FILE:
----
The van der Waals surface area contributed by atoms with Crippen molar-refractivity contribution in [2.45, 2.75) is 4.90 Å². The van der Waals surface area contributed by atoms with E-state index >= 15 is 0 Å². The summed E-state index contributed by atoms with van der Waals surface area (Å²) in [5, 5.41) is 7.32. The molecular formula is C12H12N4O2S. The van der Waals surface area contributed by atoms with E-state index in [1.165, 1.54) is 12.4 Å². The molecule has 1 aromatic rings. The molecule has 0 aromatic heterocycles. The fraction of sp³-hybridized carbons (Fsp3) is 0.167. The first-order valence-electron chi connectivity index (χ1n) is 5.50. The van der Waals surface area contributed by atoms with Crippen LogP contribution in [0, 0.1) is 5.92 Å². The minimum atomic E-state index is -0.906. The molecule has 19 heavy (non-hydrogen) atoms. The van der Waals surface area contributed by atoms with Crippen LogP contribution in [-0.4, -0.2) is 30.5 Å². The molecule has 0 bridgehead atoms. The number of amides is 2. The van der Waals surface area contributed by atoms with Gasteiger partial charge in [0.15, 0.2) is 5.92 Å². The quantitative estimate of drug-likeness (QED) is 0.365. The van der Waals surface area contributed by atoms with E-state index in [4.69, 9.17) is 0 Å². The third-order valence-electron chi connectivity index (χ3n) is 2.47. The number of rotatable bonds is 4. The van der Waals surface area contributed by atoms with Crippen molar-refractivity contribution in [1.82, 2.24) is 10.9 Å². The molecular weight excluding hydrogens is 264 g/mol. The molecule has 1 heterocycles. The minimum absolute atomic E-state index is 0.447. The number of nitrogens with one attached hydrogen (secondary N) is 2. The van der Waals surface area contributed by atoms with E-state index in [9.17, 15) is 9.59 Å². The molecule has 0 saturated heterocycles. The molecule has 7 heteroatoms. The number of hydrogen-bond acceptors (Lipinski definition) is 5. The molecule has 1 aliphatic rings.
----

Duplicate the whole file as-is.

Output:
The van der Waals surface area contributed by atoms with Crippen molar-refractivity contribution in [2.45, 2.75) is 4.90 Å². The van der Waals surface area contributed by atoms with E-state index >= 15 is 0 Å². The summed E-state index contributed by atoms with van der Waals surface area (Å²) in [5, 5.41) is 7.32. The molecular formula is C12H12N4O2S. The van der Waals surface area contributed by atoms with E-state index in [1.165, 1.54) is 12.4 Å². The molecule has 1 aromatic rings. The molecule has 0 aromatic heterocycles. The fraction of sp³-hybridized carbons (Fsp3) is 0.167. The first-order valence-electron chi connectivity index (χ1n) is 5.50. The van der Waals surface area contributed by atoms with Crippen LogP contribution in [0, 0.1) is 5.92 Å². The minimum atomic E-state index is -0.906. The molecule has 19 heavy (non-hydrogen) atoms. The van der Waals surface area contributed by atoms with Crippen LogP contribution in [-0.4, -0.2) is 30.5 Å². The molecule has 0 bridgehead atoms. The number of amides is 2. The van der Waals surface area contributed by atoms with Gasteiger partial charge in [0.15, 0.2) is 5.92 Å². The quantitative estimate of drug-likeness (QED) is 0.365. The van der Waals surface area contributed by atoms with E-state index in [4.69, 9.17) is 0 Å². The third-order valence-electron chi connectivity index (χ3n) is 2.47. The number of rotatable bonds is 4. The van der Waals surface area contributed by atoms with Crippen molar-refractivity contribution in [1.82, 2.24) is 10.9 Å². The molecular weight excluding hydrogens is 264 g/mol. The molecule has 1 heterocycles. The minimum absolute atomic E-state index is 0.447. The number of nitrogens with one attached hydrogen (secondary N) is 2. The van der Waals surface area contributed by atoms with E-state index in [9.17, 15) is 9.59 Å². The molecule has 0 saturated heterocycles. The molecule has 7 heteroatoms. The number of hydrogen-bond acceptors (Lipinski definition) is 5. The molecule has 1 aliphatic rings.